SCMP, Austin Chiu
16th Feb, 2010
Cash incentives for getting polluting vehicles off the roads branded a failure
A subsidy aimed at encouraging owners of old, polluting diesel trucks and vans to replace them early is failing because most of the people taking the grant would be buying a new vehicle anyway as theirs are worn out, owners and academics say.
They say the low take-up rate of the grants shows the scheme is ineffective for phasing out dirty old commercial vehicles, with one academic calling for punitive measures to be considered instead.
The HK$3.2 billion voluntary replacement scheme expires at the end of next month. It was launched in April 2007 and targets commercial diesel vehicles registered before 1995, when the so-called Euro 1 emissions standards were launched, and the later Euro I vehicles.
Owners are eligible for grants if their new vehicles comply with the latest Euro IV standards, which are up to 30 times less polluting than the older ones.
By the end of January, the Environmental Protection Department had approved 13,798 applications, involving HK$595 million, just 18.6 per cent of the fund. Of the applications, 89.2 per cent involved goods vehicles, 6.9 per cent non-franchised buses and 3.8 per cent light buses.
There are about 39,500 such old vehicles on the roads, 23 per cent fewer than before the scheme. But the number of old vehicles taken off the roads include 3,000 that were simply deregistered by their owners.
Lai Kim-tak, chairman of the Medium and Heavy Truck Concern Group, said most subsidies went to owners who needed to buy a new truck, not people changing their vehicles earlier than necessary.
Goods vehicles make up 92 per cent of pre-Euro and Euro I commercial diesel vehicles on the roads.
Lai said the scheme was not attractive to truck owners because it offered them little financial help to buy a new vehicle. The average grant is HK$43,000, while a Euro IV truck costs between HK$650,000 and HK$800,000.
“The scheme did not spur our members to replace trucks earlier because the subsidy is small and trucks are so expensive. We buy a new truck when ours no longer work and then we apply for the fund,” he said. “But by that time, with or without the grant, we need to buy a new truck.”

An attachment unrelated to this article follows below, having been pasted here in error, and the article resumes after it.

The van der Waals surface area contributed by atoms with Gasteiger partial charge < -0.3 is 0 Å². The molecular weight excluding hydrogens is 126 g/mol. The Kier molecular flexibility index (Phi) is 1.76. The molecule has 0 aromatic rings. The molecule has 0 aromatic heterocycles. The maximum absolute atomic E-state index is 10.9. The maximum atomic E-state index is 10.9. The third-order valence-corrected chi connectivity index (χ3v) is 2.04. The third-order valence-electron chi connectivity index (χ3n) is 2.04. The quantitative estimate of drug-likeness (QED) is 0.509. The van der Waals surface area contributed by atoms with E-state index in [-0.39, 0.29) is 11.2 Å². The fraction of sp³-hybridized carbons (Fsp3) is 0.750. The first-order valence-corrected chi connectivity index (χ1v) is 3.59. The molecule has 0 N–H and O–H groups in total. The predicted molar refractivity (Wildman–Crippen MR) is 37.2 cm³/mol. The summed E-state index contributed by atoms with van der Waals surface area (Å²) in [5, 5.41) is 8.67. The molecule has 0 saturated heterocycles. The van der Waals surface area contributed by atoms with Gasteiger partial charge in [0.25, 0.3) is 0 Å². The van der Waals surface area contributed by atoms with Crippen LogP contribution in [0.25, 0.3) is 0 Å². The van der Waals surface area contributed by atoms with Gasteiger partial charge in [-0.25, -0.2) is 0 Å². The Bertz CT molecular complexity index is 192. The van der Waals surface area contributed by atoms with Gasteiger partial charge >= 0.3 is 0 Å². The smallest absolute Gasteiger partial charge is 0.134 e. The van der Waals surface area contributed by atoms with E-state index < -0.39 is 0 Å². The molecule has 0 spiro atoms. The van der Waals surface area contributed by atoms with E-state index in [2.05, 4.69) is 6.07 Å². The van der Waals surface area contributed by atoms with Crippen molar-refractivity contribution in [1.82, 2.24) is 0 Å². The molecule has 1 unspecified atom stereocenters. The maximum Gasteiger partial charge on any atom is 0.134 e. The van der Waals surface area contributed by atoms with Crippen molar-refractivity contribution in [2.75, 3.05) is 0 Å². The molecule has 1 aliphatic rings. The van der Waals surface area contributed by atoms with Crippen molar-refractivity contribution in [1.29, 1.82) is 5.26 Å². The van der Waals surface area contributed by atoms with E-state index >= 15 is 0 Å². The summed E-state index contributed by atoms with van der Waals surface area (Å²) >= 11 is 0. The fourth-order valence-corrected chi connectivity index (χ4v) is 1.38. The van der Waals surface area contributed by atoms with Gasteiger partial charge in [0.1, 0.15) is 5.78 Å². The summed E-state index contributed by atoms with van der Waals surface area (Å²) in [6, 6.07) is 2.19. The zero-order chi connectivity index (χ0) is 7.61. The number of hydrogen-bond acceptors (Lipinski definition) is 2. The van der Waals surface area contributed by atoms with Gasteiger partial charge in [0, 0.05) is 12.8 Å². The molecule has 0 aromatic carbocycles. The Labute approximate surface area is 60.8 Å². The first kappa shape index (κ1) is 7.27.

Dr Alexis Lau Kai-hon, an associate professor in the environmental division at the University of Science and Technology, said this was not the aim of the scheme. “The aim is to make people speed up replacement of vehicles. It they don’t, it means the scheme is not effective. In other words, the money is not well spent.”
With the scheme proving a failure, the government should consider the threat of punishment to urge owners of dirty vehicles to switch, Lau said.
“Apart from carrots, there should be sticks in government policy,” he said. “The government should give a clear signal that environmental conservation is its policy direction.
“Look at the example of the plastic bag levy. Traders opposed it fearing it would harm their business. But the levy is working very well now.”
He suggested the government set up low-emission zones or raise licence fees for dirty old vehicles.
The Environmental Protection Department said it would not extend the scheme because that would be counter to its objective of encouraging owners to replace vehicles early.
Last month, the department said it would consider compelling owners to scrap their polluting vehicles. Last year, lawmakers rejected a proposal to increase licence fees for older vehicles, citing the economic downturn.